At the same time, a number of questions remain unclear. While many pan-Green traditionalists call for Tsai’s replacement, this also evidences a generational divide. Third Force parties and pro-Taiwan youth activists, who are younger in basis but also skew towards the deep Green end of the political spectrum, do not seem to be among those calling for Tsai to step down. Indeed, some younger DPP and Third Force politicians such as city councilors Jiho Chang, Huang Shou-da, and Wu Pei-yi of the DPP, and Third Force politicians Miao Poya of the SDP recently issued a statement in support of Tsai, although this was phrased as responding to Xi Jinping’s January 2nd comments on Taiwan. The Overseas Taiwanese for Democracy group, which primarily consists of overseas Taiwanese students in the United States, has also issued a statement urging support for Tsai.
There is a notable split between younger deep Greens and older pan-Green traditionalists, with younger deep Greens less emphatic on pushing for outright, immediate Taiwanese independence and more often skewing towards retaining the current status quo but trying to gradually push it in the direction of independence—much as Tsai is currently doing.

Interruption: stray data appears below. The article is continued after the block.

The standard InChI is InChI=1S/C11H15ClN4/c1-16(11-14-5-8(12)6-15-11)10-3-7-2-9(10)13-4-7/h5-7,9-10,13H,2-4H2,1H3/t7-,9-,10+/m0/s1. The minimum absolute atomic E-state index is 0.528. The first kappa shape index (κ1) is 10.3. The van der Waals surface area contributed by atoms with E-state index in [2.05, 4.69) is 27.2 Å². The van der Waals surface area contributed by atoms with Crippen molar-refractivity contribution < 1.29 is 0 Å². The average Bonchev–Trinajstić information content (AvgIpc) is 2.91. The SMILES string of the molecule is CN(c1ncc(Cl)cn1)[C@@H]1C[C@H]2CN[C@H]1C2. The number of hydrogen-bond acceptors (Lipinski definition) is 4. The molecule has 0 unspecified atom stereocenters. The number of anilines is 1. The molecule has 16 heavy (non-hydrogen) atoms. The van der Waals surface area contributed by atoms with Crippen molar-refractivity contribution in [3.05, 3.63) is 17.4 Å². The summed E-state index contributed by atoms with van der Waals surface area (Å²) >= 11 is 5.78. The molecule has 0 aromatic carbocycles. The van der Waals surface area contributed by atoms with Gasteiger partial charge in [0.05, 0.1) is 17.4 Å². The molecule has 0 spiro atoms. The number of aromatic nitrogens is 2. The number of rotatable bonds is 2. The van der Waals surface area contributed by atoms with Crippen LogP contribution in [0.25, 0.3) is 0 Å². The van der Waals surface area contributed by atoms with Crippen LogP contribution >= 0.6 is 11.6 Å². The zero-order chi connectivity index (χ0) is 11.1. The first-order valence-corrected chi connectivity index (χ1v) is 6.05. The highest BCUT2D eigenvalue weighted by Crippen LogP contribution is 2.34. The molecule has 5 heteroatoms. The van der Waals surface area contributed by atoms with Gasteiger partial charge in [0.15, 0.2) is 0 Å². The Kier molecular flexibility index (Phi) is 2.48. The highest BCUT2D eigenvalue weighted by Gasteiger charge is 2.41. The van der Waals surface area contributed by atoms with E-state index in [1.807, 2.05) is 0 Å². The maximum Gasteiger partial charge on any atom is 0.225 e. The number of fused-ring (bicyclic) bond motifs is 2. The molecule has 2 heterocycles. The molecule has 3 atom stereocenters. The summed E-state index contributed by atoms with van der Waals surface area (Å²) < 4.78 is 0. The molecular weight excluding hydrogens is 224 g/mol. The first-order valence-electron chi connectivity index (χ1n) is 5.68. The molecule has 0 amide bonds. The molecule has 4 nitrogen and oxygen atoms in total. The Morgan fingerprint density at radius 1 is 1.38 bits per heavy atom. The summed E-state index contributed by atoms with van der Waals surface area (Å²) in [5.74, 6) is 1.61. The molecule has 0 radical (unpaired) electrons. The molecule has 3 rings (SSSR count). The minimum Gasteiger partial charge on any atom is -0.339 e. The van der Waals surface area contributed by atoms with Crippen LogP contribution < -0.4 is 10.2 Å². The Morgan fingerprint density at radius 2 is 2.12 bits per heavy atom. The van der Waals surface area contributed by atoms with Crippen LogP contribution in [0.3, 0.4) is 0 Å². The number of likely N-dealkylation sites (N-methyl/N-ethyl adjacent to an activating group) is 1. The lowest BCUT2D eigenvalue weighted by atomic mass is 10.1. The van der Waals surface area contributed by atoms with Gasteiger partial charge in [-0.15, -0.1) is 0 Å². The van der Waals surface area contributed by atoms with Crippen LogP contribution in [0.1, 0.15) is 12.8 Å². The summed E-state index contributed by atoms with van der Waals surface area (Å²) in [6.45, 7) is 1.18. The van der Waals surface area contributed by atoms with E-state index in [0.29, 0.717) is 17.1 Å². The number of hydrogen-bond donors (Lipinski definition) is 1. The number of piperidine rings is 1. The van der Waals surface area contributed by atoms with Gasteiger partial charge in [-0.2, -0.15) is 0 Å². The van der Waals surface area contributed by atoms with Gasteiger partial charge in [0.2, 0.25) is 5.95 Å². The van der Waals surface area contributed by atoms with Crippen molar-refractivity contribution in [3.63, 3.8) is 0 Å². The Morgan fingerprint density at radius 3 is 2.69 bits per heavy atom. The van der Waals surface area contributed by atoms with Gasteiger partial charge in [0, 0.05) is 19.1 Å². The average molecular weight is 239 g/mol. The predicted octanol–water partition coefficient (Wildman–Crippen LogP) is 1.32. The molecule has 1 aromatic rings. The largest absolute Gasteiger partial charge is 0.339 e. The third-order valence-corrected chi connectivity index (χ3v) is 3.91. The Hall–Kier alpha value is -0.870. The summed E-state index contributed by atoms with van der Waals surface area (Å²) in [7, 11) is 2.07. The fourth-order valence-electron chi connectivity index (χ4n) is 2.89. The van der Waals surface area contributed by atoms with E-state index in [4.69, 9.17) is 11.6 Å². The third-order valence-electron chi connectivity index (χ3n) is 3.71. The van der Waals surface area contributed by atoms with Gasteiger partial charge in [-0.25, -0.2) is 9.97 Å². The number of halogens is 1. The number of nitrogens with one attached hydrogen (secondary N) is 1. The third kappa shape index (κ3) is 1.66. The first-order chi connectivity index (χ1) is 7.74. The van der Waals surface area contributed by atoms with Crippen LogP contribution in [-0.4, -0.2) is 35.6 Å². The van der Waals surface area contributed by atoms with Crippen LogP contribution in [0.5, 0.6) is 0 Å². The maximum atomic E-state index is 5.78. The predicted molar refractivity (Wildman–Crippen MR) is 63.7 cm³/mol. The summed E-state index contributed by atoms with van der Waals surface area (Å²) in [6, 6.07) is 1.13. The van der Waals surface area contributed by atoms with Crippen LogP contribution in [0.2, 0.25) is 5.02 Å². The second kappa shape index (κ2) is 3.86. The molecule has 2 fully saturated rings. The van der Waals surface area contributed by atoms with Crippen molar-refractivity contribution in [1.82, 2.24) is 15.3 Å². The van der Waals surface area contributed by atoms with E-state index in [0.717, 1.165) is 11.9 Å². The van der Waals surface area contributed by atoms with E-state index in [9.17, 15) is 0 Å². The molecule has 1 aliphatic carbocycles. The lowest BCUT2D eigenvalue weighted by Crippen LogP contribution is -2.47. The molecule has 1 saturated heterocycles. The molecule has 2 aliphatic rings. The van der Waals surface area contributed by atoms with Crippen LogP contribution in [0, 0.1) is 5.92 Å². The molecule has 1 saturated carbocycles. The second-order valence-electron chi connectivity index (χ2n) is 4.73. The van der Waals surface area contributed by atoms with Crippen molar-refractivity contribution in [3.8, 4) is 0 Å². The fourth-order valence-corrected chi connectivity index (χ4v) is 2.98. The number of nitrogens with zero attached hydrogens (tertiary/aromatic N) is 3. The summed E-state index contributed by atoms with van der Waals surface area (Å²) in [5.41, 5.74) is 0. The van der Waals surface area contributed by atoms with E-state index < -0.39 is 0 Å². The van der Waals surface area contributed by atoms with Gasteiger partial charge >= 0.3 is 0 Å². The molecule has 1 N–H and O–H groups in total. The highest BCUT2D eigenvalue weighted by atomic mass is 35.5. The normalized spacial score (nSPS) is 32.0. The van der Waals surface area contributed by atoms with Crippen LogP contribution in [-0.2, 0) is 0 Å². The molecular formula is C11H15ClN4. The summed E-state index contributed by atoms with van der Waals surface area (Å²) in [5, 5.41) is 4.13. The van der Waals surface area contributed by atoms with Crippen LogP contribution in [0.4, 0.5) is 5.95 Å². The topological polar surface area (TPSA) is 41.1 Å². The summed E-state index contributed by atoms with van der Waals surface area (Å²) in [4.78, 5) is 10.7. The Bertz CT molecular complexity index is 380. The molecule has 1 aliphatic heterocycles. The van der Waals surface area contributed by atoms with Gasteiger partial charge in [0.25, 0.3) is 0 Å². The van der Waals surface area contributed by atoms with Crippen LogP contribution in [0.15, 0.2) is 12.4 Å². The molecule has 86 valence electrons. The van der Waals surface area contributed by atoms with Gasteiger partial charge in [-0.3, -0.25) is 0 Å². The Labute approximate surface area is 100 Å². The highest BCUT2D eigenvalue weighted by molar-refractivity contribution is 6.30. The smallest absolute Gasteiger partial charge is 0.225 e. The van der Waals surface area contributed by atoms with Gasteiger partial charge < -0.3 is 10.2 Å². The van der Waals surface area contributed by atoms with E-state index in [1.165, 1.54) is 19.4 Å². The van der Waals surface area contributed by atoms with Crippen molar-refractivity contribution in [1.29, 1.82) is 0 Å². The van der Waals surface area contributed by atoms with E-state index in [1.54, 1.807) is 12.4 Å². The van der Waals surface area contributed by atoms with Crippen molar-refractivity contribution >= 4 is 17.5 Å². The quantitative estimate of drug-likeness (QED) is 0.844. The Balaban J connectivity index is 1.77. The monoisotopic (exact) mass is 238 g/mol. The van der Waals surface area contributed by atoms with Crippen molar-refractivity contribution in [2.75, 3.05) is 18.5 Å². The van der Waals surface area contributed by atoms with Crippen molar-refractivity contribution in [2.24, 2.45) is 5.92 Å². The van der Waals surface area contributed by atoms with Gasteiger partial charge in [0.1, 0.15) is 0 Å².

Similarly, given the rhetorical emphasis by older pan-Green traditionalist on bold, decisive action and the use of sexist attacks on Tsai because her indecisiveness as a politician is attributed to her being a female politician, many youth activists perceive pan-Green traditionalists as simply being misogynistic—all the more so because Tsai is Taiwan’s first female president.
Along such lines, pan-Green traditionalists divide from younger pro-Taiwan activists on social issues such as gay marriage, seeing as many older, deep Green figures of the DPP are sharply opposed to gay marriage. This is not an absolute, seeing as the Formosa Alliance was supportive of gay marriage, yet social issues are one way in which there are generational divides among the deep Green camp. It is to be noted that, while young voices have proven more supportive of Tsai, Taiwanese independence elder Su Beng is also among those who have also voice support from Tsai, indicating that some older Taiwanese independence activists continue to support Tsai.
As such, one expects such differences within the pan-Green camp to become further accentuated as time goes by and the question of who the DPP runs in 2020 presidential elections becomes more salient. Splits within the pan-Green camp are growing and some fear that these splits will provide the KMT the leverage it needs to retake power in 2020. This is to be seen.